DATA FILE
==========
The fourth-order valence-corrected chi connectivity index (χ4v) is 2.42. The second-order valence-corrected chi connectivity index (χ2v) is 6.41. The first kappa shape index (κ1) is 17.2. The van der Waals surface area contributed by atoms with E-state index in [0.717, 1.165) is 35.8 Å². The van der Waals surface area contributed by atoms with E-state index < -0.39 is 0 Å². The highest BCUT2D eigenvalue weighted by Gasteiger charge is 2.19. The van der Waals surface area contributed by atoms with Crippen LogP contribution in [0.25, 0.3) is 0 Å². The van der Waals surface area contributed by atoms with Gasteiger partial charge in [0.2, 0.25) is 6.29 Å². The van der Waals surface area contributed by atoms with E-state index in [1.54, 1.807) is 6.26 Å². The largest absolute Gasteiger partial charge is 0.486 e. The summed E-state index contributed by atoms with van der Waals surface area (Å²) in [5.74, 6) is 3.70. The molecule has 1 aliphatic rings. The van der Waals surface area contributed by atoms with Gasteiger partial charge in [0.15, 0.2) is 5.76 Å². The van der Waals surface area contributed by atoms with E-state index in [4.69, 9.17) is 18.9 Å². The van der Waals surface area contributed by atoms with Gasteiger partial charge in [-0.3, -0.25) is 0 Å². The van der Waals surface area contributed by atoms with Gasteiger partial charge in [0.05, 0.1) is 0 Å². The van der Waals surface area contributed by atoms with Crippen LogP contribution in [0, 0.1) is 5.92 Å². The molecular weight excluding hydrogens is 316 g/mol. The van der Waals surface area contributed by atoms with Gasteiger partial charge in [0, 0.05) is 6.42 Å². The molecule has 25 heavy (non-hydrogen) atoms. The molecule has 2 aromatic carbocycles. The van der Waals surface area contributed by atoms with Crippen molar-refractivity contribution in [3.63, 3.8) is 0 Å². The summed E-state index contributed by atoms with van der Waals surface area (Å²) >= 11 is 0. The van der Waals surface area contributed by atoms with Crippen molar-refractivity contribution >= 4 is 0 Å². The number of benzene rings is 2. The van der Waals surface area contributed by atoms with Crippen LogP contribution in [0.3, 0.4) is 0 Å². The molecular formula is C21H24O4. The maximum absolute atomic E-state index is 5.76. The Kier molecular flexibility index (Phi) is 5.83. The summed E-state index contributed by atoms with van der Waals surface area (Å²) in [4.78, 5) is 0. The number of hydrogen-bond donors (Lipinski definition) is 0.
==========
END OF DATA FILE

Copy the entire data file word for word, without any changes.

The fourth-order valence-corrected chi connectivity index (χ4v) is 2.42. The second-order valence-corrected chi connectivity index (χ2v) is 6.41. The first kappa shape index (κ1) is 17.2. The van der Waals surface area contributed by atoms with E-state index in [0.717, 1.165) is 35.8 Å². The van der Waals surface area contributed by atoms with E-state index < -0.39 is 0 Å². The highest BCUT2D eigenvalue weighted by Gasteiger charge is 2.19. The van der Waals surface area contributed by atoms with Crippen LogP contribution in [0.25, 0.3) is 0 Å². The van der Waals surface area contributed by atoms with Gasteiger partial charge in [0.2, 0.25) is 6.29 Å². The van der Waals surface area contributed by atoms with E-state index in [1.54, 1.807) is 6.26 Å². The largest absolute Gasteiger partial charge is 0.486 e. The summed E-state index contributed by atoms with van der Waals surface area (Å²) in [5.74, 6) is 3.70. The molecule has 1 aliphatic rings. The van der Waals surface area contributed by atoms with Gasteiger partial charge in [0.15, 0.2) is 5.76 Å². The van der Waals surface area contributed by atoms with E-state index in [4.69, 9.17) is 18.9 Å². The van der Waals surface area contributed by atoms with Gasteiger partial charge in [-0.3, -0.25) is 0 Å². The van der Waals surface area contributed by atoms with Gasteiger partial charge in [0.05, 0.1) is 0 Å². The van der Waals surface area contributed by atoms with Crippen LogP contribution in [0, 0.1) is 5.92 Å². The molecular weight excluding hydrogens is 316 g/mol. The van der Waals surface area contributed by atoms with Gasteiger partial charge in [0, 0.05) is 6.42 Å². The molecule has 25 heavy (non-hydrogen) atoms. The molecule has 2 aromatic carbocycles. The van der Waals surface area contributed by atoms with Crippen molar-refractivity contribution in [3.63, 3.8) is 0 Å². The summed E-state index contributed by atoms with van der Waals surface area (Å²) >= 11 is 0. The van der Waals surface area contributed by atoms with Crippen molar-refractivity contribution >= 4 is 0 Å². The number of benzene rings is 2. The van der Waals surface area contributed by atoms with Crippen LogP contribution in [0.3, 0.4) is 0 Å². The molecular formula is C21H24O4. The maximum absolute atomic E-state index is 5.76. The Kier molecular flexibility index (Phi) is 5.83. The summed E-state index contributed by atoms with van der Waals surface area (Å²) in [4.78, 5) is 0. The number of hydrogen-bond donors (Lipinski definition) is 0.